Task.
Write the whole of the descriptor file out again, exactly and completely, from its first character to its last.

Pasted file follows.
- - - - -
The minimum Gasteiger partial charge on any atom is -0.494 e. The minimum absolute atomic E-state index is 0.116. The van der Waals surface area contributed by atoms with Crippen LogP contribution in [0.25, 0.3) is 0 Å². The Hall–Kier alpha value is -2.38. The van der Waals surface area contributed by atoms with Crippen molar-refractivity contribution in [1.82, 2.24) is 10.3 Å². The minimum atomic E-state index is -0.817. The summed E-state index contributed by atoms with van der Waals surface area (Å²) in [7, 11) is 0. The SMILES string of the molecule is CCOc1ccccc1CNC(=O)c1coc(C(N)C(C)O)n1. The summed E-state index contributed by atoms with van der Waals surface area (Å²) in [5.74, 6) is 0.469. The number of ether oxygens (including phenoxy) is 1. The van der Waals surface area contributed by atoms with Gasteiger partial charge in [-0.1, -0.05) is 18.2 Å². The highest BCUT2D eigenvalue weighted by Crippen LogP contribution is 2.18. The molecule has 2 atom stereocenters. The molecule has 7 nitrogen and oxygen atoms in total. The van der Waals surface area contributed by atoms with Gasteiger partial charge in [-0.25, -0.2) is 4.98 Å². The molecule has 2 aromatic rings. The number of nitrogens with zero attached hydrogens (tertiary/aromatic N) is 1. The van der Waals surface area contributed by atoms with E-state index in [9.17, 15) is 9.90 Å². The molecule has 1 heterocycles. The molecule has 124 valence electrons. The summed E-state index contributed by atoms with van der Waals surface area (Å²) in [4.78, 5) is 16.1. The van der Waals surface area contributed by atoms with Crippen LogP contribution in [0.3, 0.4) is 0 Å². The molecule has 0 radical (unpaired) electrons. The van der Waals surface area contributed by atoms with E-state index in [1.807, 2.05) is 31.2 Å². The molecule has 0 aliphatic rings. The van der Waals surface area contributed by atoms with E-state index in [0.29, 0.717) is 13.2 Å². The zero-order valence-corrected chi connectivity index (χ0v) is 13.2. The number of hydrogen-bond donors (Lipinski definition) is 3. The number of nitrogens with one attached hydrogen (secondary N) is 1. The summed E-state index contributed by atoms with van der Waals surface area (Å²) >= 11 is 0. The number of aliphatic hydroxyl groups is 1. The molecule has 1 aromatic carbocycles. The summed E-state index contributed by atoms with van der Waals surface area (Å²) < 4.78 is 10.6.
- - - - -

The minimum Gasteiger partial charge on any atom is -0.494 e. The minimum absolute atomic E-state index is 0.116. The van der Waals surface area contributed by atoms with Crippen LogP contribution in [0.25, 0.3) is 0 Å². The Hall–Kier alpha value is -2.38. The van der Waals surface area contributed by atoms with Crippen molar-refractivity contribution in [1.82, 2.24) is 10.3 Å². The minimum atomic E-state index is -0.817. The summed E-state index contributed by atoms with van der Waals surface area (Å²) in [7, 11) is 0. The SMILES string of the molecule is CCOc1ccccc1CNC(=O)c1coc(C(N)C(C)O)n1. The summed E-state index contributed by atoms with van der Waals surface area (Å²) in [5.74, 6) is 0.469. The number of ether oxygens (including phenoxy) is 1. The van der Waals surface area contributed by atoms with Gasteiger partial charge in [-0.1, -0.05) is 18.2 Å². The highest BCUT2D eigenvalue weighted by Crippen LogP contribution is 2.18. The molecule has 2 atom stereocenters. The molecule has 7 nitrogen and oxygen atoms in total. The van der Waals surface area contributed by atoms with Gasteiger partial charge in [-0.25, -0.2) is 4.98 Å². The molecule has 2 aromatic rings. The number of nitrogens with zero attached hydrogens (tertiary/aromatic N) is 1. The van der Waals surface area contributed by atoms with E-state index in [9.17, 15) is 9.90 Å². The molecule has 1 heterocycles. The molecule has 124 valence electrons. The summed E-state index contributed by atoms with van der Waals surface area (Å²) in [4.78, 5) is 16.1. The van der Waals surface area contributed by atoms with Crippen LogP contribution in [0.3, 0.4) is 0 Å². The molecule has 0 radical (unpaired) electrons. The van der Waals surface area contributed by atoms with E-state index in [1.807, 2.05) is 31.2 Å². The molecule has 0 aliphatic rings. The van der Waals surface area contributed by atoms with E-state index in [0.29, 0.717) is 13.2 Å². The zero-order valence-corrected chi connectivity index (χ0v) is 13.2. The number of hydrogen-bond donors (Lipinski definition) is 3. The number of nitrogens with one attached hydrogen (secondary N) is 1. The summed E-state index contributed by atoms with van der Waals surface area (Å²) >= 11 is 0. The number of aliphatic hydroxyl groups is 1. The molecule has 1 aromatic carbocycles. The summed E-state index contributed by atoms with van der Waals surface area (Å²) < 4.78 is 10.6.